The study concluded a significant decline in the levels of IL-17A which contribute to the significant decrease in the concentration of estrogen hormone in the serum of postmenopausal women.
ReferencesTop
  1. Andrei M, Mihu D, Costin N, Mihu C. Proinflimmatory and anti-inflammatory cytokine changes related to menopause. Prezeglad Menopauzalny J. 2014;13 (3) : 162-168; Doi :10.5114/pm.2014.43818
  2. Kilim S.R, Chandala S. R. A comparative study of lipid profile and oestradiol in pre& postmenopausal women. J Clin Diagn Res. 2013; 7 (8):1596–1598; Doi:10.7860/JCDR/2013/6162.3234
  3. Bade G, Shah S, Nahar P, Vaidya S. Effect of menopause on lipid profile in relation to body mass index. Chronicles of Young Sci. 2014; 5 (1): 20–24
  4. Charles C, Yuskavage J, Carlson O, John M, Tagalicud AS, Maggio M, et al. Effect of high dose isoflavones on metabolic & inflammatory markers in healthy Postmenopausal women. Menopause. 2009;16(2):395–400;Doi: 10.1097/gme.0b013e3181857979
  5. Ridker PM, Hennekens CH, Buring JE, Rifai N. C-reactive protein and other markers of inflammatory in prediction of CVD in women. N. Engl J Med. 2000;342:836–843; Doi :10.1056/NEJM200003233421202
  6. Yasui T, Uremura H, Tomita J, Miyatani Y, Yamada M, Kuwahara A, et al. Association of interleukin-8 with hot flushes in premenopausal, perimemopausal and postmenopausal women and bilateral oophorectomized women. J Clin Endocrinol Metab. 2006;91(12):4805–4808;Doi:10.1210/jc.2006-1100
  7. Molnar I. The role of IL-17A in postmenopausal inflammatory events, Such as in osteoporosis. 4th international Conference & exhibition on Immunology. OMICS;2015
  8. Molner I, Bohaty I, Somogyine-Vari E. IL-17A mediated RANK ligand elevation involved in postmenopausal osteoporosis. Osteoporosis International. 2014;25(2):783–786; Doi:10.1007/s00198-013-2548-6
  9. Teitelbaum SL. Postmenopausal osteoporosis, T cell, and immune dysfunction. Proc Natl Acad Sci.2014;101(48): 16711 – 16712; Doi:  10.1073/pnas.0407335101
  10. Tyagi AM, Srivastava K, Mansoori MN, Trivedi R, Chattopadhyay N, Singh D. Estrogen deficiency induces the differentiation of IL-17 secreting Th 17 cells: a new candidate in the pathogenesis of osteoporosis of osteoporosis. Plos one.2012;7(9):445–452;Doi: 10.1371/journal.pone.0044552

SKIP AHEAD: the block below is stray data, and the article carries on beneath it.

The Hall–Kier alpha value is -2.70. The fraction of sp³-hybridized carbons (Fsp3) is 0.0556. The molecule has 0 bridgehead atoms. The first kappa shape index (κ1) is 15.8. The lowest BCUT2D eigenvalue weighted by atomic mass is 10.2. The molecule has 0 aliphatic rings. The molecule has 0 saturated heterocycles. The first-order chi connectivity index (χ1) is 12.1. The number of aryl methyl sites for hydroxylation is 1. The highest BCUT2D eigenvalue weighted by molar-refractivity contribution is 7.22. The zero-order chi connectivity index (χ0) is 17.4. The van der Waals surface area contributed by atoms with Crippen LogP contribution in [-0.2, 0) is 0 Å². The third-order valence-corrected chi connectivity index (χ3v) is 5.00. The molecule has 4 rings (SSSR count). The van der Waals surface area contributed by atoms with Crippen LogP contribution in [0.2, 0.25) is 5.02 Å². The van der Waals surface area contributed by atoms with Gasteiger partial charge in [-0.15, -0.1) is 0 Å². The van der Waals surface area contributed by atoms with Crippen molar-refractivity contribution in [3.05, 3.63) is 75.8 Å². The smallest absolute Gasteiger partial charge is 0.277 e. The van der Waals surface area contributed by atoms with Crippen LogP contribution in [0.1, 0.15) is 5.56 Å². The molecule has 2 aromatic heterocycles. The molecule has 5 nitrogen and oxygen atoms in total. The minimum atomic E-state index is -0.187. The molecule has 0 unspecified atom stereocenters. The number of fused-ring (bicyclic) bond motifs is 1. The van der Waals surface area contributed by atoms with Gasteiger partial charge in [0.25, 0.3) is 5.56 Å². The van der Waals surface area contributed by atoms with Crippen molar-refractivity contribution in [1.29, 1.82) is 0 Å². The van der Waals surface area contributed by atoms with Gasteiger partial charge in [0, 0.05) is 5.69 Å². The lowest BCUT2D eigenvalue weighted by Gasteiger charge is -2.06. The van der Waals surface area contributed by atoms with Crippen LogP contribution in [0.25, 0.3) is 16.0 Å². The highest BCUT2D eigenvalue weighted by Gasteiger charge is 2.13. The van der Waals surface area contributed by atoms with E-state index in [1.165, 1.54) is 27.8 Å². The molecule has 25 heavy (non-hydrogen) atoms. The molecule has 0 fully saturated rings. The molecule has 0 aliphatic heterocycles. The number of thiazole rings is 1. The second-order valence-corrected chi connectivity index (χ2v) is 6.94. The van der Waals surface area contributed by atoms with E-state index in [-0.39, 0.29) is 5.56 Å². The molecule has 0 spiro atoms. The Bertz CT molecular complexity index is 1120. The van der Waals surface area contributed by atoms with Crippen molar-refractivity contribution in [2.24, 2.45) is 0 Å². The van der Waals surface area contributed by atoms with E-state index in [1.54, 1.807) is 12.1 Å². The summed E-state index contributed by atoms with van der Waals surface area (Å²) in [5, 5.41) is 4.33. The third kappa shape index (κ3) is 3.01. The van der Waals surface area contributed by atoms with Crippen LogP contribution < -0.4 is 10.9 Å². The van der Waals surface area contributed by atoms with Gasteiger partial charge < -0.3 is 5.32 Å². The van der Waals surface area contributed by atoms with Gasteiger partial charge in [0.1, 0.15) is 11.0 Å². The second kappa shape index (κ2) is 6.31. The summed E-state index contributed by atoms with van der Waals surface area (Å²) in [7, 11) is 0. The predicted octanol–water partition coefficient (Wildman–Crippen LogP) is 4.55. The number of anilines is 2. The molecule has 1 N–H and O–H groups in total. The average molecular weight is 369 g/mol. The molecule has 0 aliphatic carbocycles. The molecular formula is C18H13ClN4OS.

11. Cannon JG. Inflammatory cytokines in non pathological state. News Physiol Sci. 2000;15:298–303               
  12. Malutan A.M, Costin N, Ciortea R, Mihu D. Variation of anti-inflammatory cytokines in relationship with menopause. Applied Med Informatics.2013;32(2):30-38
  13. Kilim R.K, Chandala R.C. A comparative study of conventional risk factors in patients with coronary heart disease. JAMA. 2013; 290(7):898–904
  14. Sultan N, Nawaz M, Sultan A, Fayaz M, Baseer A. Effect of menopause on serum HDL- cholesterol level. J. Ayub Med Coll Abbottabad. 2003;15(3)24–26
  15. Su HI, Freeman EW. Hormone changes associated with the menopausal transition. Minerva Ginecol.2009;61(6):483–489
  16. Bales AC. In search of lipid balance in order women. New studies raise questions about what works best. Postgrad Med. 2000;108(7):57–72; Doi :10.3810/pgm.2000.12.1312
  17. Igweh JC, Nwagha IU, Karo JM. The effects of menopause on the serum lipid profile of normal females of south east Nigeria. Niger J Physiol Sci. 2005;20(1-2):48-53
  18. Taddei S, Virdis A, Ghiadoni L, Mattei P, Sudano I, Bernini G, et al. Menopause is associated with endothelial dysfunction in women. Hypertension. 1996;28(4):576–582
  19. Pisani M. Aging & lung disease. A clinical guides Springer. 2012; P: 157
  20. Pollard M. Western Disease: An evolution perspective. Cambridge University press. 2008;P: 92
  21. Goroll A., Mulley A. Primary care medicine: Office evaluation & management of the adult patient. Lippincott Williams & Wilkins. 2012;P:20–24
  22. Davis SR, Lambrinoudalei I,  Lumsden M, Mishra GD, Pal L, Rees M, et al. Menopause. Nature review, Disease primers. 2015;1:1–19
  23. Korayem HK, Rezk MM, Hassan MM, El-Tawab SS, Elsaid SS. Relation between serum IL-17 level & risk of osteoporotic fracture in premenopausal rheumatoid arthritis patient: Clinical, radiological, laboratory studies. The Egyptian Rheumatology; Available online J. 2015
 
Listing : ICMJE   

Creative Commons License Open Access by Symbiosis is licensed under a Creative Commons Attribution 3.0 Unported License